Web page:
Diction is the choice of words the author uses, or more specifically, the effect those words have upon the style and feel of his or her literary work. There are two subcategories that fall under diction, which are denotation and connotation. Denotation is the literal meaning of the words on the page; without diction, nothing would make sense at all. Connotation is the effect those words have upon the reader, and how the reader interprets them. Connotation, in essence, shows how literature isn't written in a vacuum. Without our experiences, slang, and knowledge, no word would hold any significance in our mind.
The outside pattern is a florid arabesque, reminding one of a fungus. If you can imagine a toadstool in joints, an interminable string of toadstools, budding and sprouting in endless convolutions--why, that is something like it.
The narrator begins The Yellow Wallpaper by telling us of an amazing summer cottage that her husband and herself have rented for a summer vacation. Her description of the house is one that makes you expect a mystery, speaking of ghosts and abandonment. However, this idea fades away to a discussion of herself. She says that she had been suffering from nervous depression, of which her husband does not believe. As a physician, he scoffed at her idea of the illness, diagnosing her only with inactivity and bed rest. In her boredom she starts a journal, and entertains herself by describing her surroundings. Eventually this comes to the yellow wallpaper in the room. This wallpaper is the cornerstone of the story.
“The outside pattern is a florid arabesque, reminding one of a fungus. If you can imagine a toadstool in joints, an interminable string of toadstools, budding and sprouting in endless convolutions--why, that is something like it.”
The key word that Gilman uses is 'fungus'. Dennotatively, the word fungus is “A eukaryotic single-celled or multi-nucleate organisms that live by decomposing and absorbing the organic material in which they grow, comprising the mushrooms, molds, mildews, smuts, rusts, and yeasts, and classified in the kingdom Fungi or, in some classification systems, in the division Fungi (Thallophyta) of the kingdom Plantae.” However, connotatively we get a much different meaning. Fungus is infectious. It lives and survives on dank, damp things, decomposing whatever is near it. With many fungi poisonous to humans, we also get a negative connotation towards fungus. 'Fungus' leaves us with a scathing view of the wallpaper. Imagine how it effects the woman as she interacts with it, rotting her brain and infecting her mental state. The wallpaper is ugly, and disturbing, giving the reader a dank and oppressed feeling when we interact with it. With this single word, Gilman portrays this complex and detailed emotion about the wallpaper, and with it one of postpartum depression. This oppressive, omnipotent feeling is one she wants us to carry about the experience that the narrator and she went through.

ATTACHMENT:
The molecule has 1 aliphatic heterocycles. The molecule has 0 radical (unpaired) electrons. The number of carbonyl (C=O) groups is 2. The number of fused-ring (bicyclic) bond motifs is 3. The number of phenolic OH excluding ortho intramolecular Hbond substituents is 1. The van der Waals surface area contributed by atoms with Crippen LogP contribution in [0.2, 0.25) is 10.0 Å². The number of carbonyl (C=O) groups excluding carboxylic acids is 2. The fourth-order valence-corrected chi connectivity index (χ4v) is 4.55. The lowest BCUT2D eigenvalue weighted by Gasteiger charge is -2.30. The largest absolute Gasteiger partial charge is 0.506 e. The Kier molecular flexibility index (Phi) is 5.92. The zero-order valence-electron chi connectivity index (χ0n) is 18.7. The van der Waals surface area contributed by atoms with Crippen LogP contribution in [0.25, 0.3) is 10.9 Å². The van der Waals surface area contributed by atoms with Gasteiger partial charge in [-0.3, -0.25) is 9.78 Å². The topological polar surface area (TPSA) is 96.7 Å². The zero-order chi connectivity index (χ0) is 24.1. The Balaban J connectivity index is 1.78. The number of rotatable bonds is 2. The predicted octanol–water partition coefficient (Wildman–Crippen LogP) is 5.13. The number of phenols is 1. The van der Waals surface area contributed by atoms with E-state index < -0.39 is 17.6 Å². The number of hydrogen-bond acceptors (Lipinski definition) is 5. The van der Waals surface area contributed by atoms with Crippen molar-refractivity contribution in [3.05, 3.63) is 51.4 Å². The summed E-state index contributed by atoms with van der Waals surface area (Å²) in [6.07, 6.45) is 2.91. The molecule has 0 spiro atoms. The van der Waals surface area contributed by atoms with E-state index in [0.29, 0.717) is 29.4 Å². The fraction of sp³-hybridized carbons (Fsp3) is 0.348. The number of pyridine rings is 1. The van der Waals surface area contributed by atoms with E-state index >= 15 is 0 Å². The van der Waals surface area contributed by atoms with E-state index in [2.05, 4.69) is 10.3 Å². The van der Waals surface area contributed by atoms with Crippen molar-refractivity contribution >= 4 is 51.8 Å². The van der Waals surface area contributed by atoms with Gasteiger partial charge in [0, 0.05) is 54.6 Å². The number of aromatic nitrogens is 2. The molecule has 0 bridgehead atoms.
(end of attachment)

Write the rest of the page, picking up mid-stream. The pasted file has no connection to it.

To further clarify the constant use of diction, there is a word in the last paragraph specially added to portray a certain emotion.
“'Fungus' leaves us with a scathing view of the wallpaper.”
The word scathing changes how this sentence feels. Although its definition: “bitterly severe, as a remark; harmful, injurious, or searing” can be denotatively imitated with words like 'nasty', 'bad', 'severe', or 'cold', they don't bear the same weight as scathing does. Connotatively, it is much harsher, and almost violent. It brings forth feelings of hate and anger, almost vengeance. This was the meaning scathing was meant to put across: mean and cruel, because Gilman's explanation of the wallpaper is very similar. Without the word scathing, the meaning wouldn't have come across the same way, and the narrator's interaction of the wallpaper could have been interpreted differently.